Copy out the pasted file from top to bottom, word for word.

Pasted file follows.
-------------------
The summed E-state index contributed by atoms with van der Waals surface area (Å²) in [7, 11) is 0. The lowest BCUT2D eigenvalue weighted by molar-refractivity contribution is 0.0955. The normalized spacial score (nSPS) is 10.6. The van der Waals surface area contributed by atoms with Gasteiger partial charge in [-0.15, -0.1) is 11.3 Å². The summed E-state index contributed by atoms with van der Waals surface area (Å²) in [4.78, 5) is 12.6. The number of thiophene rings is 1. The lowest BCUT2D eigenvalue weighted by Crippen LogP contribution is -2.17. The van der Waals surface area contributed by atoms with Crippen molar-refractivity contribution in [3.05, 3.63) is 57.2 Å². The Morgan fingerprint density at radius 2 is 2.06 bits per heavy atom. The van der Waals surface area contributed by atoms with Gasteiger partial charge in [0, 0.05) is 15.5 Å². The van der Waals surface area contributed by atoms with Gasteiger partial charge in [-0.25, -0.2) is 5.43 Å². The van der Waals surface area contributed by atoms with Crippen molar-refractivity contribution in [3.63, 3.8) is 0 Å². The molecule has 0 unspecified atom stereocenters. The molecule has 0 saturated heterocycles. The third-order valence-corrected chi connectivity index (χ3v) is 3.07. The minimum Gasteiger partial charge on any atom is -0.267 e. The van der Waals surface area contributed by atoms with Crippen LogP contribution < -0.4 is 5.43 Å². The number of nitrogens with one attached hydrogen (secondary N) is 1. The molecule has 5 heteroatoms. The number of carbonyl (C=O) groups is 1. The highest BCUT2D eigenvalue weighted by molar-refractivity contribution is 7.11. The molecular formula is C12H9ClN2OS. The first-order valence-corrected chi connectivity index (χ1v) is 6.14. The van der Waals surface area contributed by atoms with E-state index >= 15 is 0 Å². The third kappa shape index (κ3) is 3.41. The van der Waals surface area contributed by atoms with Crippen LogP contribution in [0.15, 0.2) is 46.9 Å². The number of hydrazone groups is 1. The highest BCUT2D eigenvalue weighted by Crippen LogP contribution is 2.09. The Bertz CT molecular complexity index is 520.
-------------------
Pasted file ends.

The summed E-state index contributed by atoms with van der Waals surface area (Å²) in [7, 11) is 0. The lowest BCUT2D eigenvalue weighted by molar-refractivity contribution is 0.0955. The normalized spacial score (nSPS) is 10.6. The van der Waals surface area contributed by atoms with Gasteiger partial charge in [-0.15, -0.1) is 11.3 Å². The summed E-state index contributed by atoms with van der Waals surface area (Å²) in [4.78, 5) is 12.6. The number of thiophene rings is 1. The lowest BCUT2D eigenvalue weighted by Crippen LogP contribution is -2.17. The van der Waals surface area contributed by atoms with Crippen molar-refractivity contribution in [3.05, 3.63) is 57.2 Å². The Morgan fingerprint density at radius 2 is 2.06 bits per heavy atom. The van der Waals surface area contributed by atoms with Gasteiger partial charge in [0, 0.05) is 15.5 Å². The van der Waals surface area contributed by atoms with Gasteiger partial charge in [-0.25, -0.2) is 5.43 Å². The van der Waals surface area contributed by atoms with Crippen molar-refractivity contribution in [3.63, 3.8) is 0 Å². The molecule has 0 unspecified atom stereocenters. The molecule has 0 saturated heterocycles. The third-order valence-corrected chi connectivity index (χ3v) is 3.07. The minimum Gasteiger partial charge on any atom is -0.267 e. The van der Waals surface area contributed by atoms with Crippen LogP contribution < -0.4 is 5.43 Å². The number of nitrogens with one attached hydrogen (secondary N) is 1. The molecule has 5 heteroatoms. The number of carbonyl (C=O) groups is 1. The highest BCUT2D eigenvalue weighted by molar-refractivity contribution is 7.11. The molecular formula is C12H9ClN2OS. The first-order valence-corrected chi connectivity index (χ1v) is 6.14. The van der Waals surface area contributed by atoms with E-state index >= 15 is 0 Å². The third kappa shape index (κ3) is 3.41. The van der Waals surface area contributed by atoms with Crippen LogP contribution in [0.15, 0.2) is 46.9 Å². The number of hydrazone groups is 1. The highest BCUT2D eigenvalue weighted by Crippen LogP contribution is 2.09. The Bertz CT molecular complexity index is 520.